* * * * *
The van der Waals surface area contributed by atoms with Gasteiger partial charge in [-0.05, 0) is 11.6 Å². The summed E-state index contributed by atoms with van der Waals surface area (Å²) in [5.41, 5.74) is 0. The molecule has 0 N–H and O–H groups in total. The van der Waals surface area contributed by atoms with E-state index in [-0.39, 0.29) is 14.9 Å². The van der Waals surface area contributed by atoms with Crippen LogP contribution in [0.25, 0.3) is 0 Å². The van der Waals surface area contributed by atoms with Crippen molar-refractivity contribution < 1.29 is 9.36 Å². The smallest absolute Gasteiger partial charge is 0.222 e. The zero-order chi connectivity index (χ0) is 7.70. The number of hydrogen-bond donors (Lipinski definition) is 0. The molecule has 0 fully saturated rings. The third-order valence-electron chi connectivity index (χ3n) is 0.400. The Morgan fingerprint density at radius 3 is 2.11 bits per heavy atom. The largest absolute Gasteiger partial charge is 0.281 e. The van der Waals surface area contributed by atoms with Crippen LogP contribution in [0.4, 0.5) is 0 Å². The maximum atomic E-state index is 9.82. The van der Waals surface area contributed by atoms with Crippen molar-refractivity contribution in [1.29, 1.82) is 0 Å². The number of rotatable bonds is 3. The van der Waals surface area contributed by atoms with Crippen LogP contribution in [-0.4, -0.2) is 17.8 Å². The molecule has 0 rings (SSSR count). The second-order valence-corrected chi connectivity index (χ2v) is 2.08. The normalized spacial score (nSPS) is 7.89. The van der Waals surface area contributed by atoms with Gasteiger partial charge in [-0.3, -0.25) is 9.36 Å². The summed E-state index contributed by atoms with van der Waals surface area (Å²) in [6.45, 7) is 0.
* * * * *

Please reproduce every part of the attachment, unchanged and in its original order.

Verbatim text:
The van der Waals surface area contributed by atoms with Gasteiger partial charge in [-0.05, 0) is 11.6 Å². The summed E-state index contributed by atoms with van der Waals surface area (Å²) in [5.41, 5.74) is 0. The molecule has 0 N–H and O–H groups in total. The van der Waals surface area contributed by atoms with E-state index in [-0.39, 0.29) is 14.9 Å². The van der Waals surface area contributed by atoms with Crippen LogP contribution in [0.25, 0.3) is 0 Å². The van der Waals surface area contributed by atoms with Crippen molar-refractivity contribution < 1.29 is 9.36 Å². The smallest absolute Gasteiger partial charge is 0.222 e. The zero-order chi connectivity index (χ0) is 7.70. The number of hydrogen-bond donors (Lipinski definition) is 0. The molecule has 0 fully saturated rings. The third-order valence-electron chi connectivity index (χ3n) is 0.400. The Morgan fingerprint density at radius 3 is 2.11 bits per heavy atom. The largest absolute Gasteiger partial charge is 0.281 e. The van der Waals surface area contributed by atoms with Crippen LogP contribution in [0.4, 0.5) is 0 Å². The maximum atomic E-state index is 9.82. The van der Waals surface area contributed by atoms with Crippen molar-refractivity contribution in [1.29, 1.82) is 0 Å². The number of rotatable bonds is 3. The van der Waals surface area contributed by atoms with Crippen LogP contribution in [-0.4, -0.2) is 17.8 Å². The molecule has 0 rings (SSSR count). The second-order valence-corrected chi connectivity index (χ2v) is 2.08. The normalized spacial score (nSPS) is 7.89. The van der Waals surface area contributed by atoms with Gasteiger partial charge in [-0.3, -0.25) is 9.36 Å². The summed E-state index contributed by atoms with van der Waals surface area (Å²) in [6.45, 7) is 0.